Phrynoidis juxtasper

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Phrynoidis juxtasper
Borneo River Toad - California Academy of Sciences.jpg
Scientific classification e
Kingdom: Animalia
Phylum: Chordata
Class: Amphibia
Order: Anura
Family: Bufonidae
Genus: Phrynoidis
Species: P. juxtasper
Binomial name
Phrynoidis juxtasper
(Inger, 1964)

Bufo juxtasper Inger, 1964
Phrynoidis juxtaspera (Inger, 1964)

Phrynoidis juxtasper, also known as the giant river toad or Borneo river toad, is a species of toad in the family Bufonidae. It is found in Borneo (Brunei, Indonesia, and Malaysia) and Sumatra (Indonesia) below 1,600 m (5,200 ft) asl.[2]


Phrynoidis juxtasper are large toads: males grow to 120 mm (4.7 in) and females to 215 mm (8.5 in) in snout–vent length.[3] Habitus is stocky, but the limbs are relatively long. Skin bears large, round warts; ventral skin is granular. Warts of head, trunk, and limbs have melanic spinules on their tips.[4] Toes have extensive webbing, and these toads are good swimmers (and jumpers too).[3]

These toads can secrete large amounts of highly toxic, milky poison from their warts when disturbed. Also eggs and tadpoles are poisonous.[3]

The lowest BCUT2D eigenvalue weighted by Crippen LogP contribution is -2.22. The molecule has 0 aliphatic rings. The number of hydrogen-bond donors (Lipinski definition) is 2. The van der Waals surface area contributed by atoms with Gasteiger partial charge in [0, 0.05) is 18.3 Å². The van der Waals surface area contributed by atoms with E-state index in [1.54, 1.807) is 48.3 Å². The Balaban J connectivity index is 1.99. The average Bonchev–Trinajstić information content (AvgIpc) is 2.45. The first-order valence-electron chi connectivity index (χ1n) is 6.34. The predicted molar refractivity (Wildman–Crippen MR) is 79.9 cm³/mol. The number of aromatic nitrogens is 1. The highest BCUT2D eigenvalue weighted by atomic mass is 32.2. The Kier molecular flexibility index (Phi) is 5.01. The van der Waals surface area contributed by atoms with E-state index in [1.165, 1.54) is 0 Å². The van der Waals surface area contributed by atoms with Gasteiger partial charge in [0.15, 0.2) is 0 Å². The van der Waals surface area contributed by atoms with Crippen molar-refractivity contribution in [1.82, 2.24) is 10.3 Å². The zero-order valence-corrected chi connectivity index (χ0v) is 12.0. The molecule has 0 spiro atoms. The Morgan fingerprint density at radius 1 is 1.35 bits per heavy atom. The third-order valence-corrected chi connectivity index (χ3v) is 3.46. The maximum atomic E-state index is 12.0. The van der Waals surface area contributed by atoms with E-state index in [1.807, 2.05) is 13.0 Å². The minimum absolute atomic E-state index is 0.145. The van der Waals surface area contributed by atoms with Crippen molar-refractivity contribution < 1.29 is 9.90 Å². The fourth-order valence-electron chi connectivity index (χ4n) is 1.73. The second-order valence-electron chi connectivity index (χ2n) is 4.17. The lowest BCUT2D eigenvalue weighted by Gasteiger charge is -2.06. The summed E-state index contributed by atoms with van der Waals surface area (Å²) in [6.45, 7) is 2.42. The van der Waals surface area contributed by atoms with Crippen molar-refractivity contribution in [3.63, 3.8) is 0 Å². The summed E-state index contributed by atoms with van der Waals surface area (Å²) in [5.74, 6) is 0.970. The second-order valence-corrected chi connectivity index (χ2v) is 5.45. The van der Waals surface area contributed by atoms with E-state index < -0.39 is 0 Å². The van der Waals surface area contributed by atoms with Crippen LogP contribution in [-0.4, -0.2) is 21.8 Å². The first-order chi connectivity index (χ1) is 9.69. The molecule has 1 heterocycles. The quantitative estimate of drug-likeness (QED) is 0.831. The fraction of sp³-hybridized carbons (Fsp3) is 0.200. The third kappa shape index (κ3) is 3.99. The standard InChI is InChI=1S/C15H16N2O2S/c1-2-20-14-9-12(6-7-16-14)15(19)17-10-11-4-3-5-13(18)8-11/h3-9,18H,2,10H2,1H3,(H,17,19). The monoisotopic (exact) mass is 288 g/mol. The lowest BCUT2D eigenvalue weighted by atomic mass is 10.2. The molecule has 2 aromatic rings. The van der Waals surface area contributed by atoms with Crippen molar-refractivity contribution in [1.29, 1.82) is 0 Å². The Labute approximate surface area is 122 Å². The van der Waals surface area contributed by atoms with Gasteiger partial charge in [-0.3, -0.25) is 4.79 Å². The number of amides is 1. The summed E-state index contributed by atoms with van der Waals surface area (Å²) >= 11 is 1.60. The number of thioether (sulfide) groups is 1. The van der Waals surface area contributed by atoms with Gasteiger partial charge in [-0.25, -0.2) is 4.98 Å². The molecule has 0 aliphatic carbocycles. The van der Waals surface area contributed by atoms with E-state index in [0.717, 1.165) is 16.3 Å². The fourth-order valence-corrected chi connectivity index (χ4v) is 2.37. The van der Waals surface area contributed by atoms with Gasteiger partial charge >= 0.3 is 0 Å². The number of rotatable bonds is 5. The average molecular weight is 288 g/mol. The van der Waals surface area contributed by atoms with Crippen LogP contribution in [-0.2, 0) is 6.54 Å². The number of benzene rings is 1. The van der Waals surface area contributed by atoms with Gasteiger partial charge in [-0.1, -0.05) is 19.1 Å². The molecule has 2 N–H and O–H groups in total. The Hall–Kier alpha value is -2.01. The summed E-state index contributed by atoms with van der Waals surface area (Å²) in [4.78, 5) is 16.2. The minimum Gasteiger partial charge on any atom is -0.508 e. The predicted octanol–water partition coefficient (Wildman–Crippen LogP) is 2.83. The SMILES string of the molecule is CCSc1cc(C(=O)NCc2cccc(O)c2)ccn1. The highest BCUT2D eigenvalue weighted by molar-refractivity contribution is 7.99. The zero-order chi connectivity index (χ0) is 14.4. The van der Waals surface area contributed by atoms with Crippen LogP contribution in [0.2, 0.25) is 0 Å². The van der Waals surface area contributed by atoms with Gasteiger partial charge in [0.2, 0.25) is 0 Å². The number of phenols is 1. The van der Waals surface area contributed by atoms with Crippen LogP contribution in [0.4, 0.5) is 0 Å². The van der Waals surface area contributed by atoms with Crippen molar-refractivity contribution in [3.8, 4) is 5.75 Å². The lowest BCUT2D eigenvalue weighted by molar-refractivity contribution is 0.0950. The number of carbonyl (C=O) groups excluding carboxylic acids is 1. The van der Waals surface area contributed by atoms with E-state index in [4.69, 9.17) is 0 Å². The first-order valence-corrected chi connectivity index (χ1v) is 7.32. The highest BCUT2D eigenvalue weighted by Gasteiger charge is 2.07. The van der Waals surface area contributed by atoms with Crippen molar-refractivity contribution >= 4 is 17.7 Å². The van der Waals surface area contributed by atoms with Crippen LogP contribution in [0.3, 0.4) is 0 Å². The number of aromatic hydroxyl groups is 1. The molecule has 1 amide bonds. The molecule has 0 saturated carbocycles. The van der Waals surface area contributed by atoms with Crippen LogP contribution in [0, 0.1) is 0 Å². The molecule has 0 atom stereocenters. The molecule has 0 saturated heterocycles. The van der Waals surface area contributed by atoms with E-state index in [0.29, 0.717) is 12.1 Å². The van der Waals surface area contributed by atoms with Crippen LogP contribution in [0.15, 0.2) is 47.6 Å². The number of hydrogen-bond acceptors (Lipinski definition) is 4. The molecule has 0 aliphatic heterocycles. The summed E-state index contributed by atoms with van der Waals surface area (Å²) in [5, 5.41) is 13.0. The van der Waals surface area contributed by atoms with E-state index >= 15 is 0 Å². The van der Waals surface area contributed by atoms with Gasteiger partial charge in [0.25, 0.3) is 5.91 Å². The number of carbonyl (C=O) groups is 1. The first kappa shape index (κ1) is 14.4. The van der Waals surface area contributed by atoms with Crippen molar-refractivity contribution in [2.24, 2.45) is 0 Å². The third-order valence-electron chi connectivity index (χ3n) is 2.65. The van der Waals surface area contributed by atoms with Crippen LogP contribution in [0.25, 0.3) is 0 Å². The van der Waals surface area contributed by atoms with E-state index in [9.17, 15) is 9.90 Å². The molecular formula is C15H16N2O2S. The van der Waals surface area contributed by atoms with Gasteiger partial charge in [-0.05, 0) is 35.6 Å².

Habitat and conservation[edit]

Its natural habitats are primary and secondary forests, often along rocky creeks and riverbanks. It is a relatively adaptable species that is not facing significant threats.[1] Large specimens are occasionally hunted for food.[3]


  1. ^ a b Inger, R.; Stuebing, R.; Iskandar, D. & Mumpuni (2004). "Phrynoidis juxtasper". IUCN Red List of Threatened Species. Version 2015.3. International Union for Conservation of Nature. Retrieved 29 September 2015. 
  2. ^ Frost, Darrel R. (2015). "Phrynoidis juxtasper (Inger, 1964)". Amphibian Species of the World: an Online Reference. Version 6.0. American Museum of Natural History. Retrieved 29 September 2015. 
  3. ^ a b c d Haas, A.; Hertwig, S.T.; Das, I. (2015). "Phrynoidis juxtasper (Giant River Toad)". Frogs of Borneo. Retrieved 17 October 2015. 
  4. ^ Inger, R.F. (1966). "The systematics and zoogeography of the amphibia of Borneo". Fieldiana Zoology. 52: 1–402. doi:10.5962/bhl.title.3147.